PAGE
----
I forgot to mention, this was New Year's Eve...We knew it was midnight because of the fireworks show we saw light up the horizon. We saw other lights on the horizon too, police boat red and blue lights flashing, except they were on the Caribbean side of the islands, the wrong side. We were drifting south and they were looking for a tiny boat with no lights drifting north. Later we found out that the park ranger at Bahia Honda had told them bad information as to how to find us when our parents tracked him down and pleaded for help.
We ended up being found by a Coast Guard rescue boat around 7am and were back at the station in time to eat all of the station guy's breakfast cereal. We had drifted nearly 40 miles during the night, about halfway to Cuba. Several times throughout the night huge cargo ships would pass relatively close to us since we were in an international shipping lane. We wouldn't have even registered as a bump to them and wouldn't have been seen without any lights. One really heartbreaking thing was seeing all the boats whiz by us all day and night, waving at them but none other than that one sailboat guy and his son stopped, saw us, or even got close enough to us to realistically see us. We probably just looked like we were fishing or something. We would shout at everyone just because we had nothing else to try so between that, my whistle blowing, and no fresh water, neither of us had any voice at all by the time they found us.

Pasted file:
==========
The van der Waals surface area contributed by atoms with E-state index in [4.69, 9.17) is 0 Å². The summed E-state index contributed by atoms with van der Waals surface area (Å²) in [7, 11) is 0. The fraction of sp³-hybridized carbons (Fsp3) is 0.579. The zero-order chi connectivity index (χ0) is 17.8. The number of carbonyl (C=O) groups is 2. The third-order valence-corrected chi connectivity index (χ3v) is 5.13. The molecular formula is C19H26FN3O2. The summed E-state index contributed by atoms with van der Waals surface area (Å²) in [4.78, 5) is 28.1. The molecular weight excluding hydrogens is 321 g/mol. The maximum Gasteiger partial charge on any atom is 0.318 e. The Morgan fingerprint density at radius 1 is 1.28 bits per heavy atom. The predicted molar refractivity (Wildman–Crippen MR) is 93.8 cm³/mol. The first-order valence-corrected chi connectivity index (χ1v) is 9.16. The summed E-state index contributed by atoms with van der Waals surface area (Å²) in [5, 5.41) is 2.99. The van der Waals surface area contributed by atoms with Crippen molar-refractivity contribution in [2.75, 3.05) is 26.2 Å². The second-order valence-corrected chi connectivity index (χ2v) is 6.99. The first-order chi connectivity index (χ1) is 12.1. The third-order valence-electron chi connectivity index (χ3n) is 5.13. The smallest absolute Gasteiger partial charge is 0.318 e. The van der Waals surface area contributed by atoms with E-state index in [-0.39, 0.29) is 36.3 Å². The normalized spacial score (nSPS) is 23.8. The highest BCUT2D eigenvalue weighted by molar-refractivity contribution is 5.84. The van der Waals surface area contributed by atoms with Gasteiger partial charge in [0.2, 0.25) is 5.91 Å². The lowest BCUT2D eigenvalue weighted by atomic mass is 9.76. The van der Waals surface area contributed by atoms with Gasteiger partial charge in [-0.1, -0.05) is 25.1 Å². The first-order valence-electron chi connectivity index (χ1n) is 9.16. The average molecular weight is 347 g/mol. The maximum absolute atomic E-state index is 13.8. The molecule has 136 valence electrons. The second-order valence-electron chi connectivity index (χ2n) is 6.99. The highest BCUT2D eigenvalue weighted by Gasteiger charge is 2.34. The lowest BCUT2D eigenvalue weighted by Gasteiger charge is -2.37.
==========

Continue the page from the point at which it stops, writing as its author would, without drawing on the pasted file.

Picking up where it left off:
...The worst part of the entire evening for us both was knowing that Darren, my "shipmate's" dad swam after us. At around hour four or so, he decided he could swim out to us and help. He is an excellent swimmer and back then was in pretty great shape. He estimated at the time he dove in to get to us we were about a mile away...so he swam as fast as he could out to us and made it fairly close, but the surf was pretty high that day...he made it close enough to us that we HEARD him shouting out at us and it gave us such a feeling of relief like we were going to be fine when he got to us, even though his head was still relatively a speck in the waves.
He never made it to the boat though and then we stopped hearing him shouting our names. This was Darren's dad, and it brought upon SERIOUS feelings of guilt. Where was he? We were both crying because we thought he was dead and it was our fault because he tried to swim out after us. We both, at different times, jumped in and swam around looking for him out of desperation more than sense. Neither of us swam very far from the boat because in the dark...that boat is all you really have between you and that now very cold water. We didn't have any towels or anything on the boat besides our clothes and poor Darren didn't even bring a shirt with him so we used my shirt the best we could for warmth.
Throughout the night we would cry and talk about death and what each other would do. There was no radio on the boat but there was a red whistle that was on the keychain. I blew that motherf*cking thing all night long and channeled my 7th grade shop class teacher (Wally Logue!!!) who taught me Morse Code. I blew S.O.S for hours and hours. When the Coast Guard guy finally found us the first thing he yelled was that he was going to "Bust whoever has been making all that dang racket with the whistle all night!"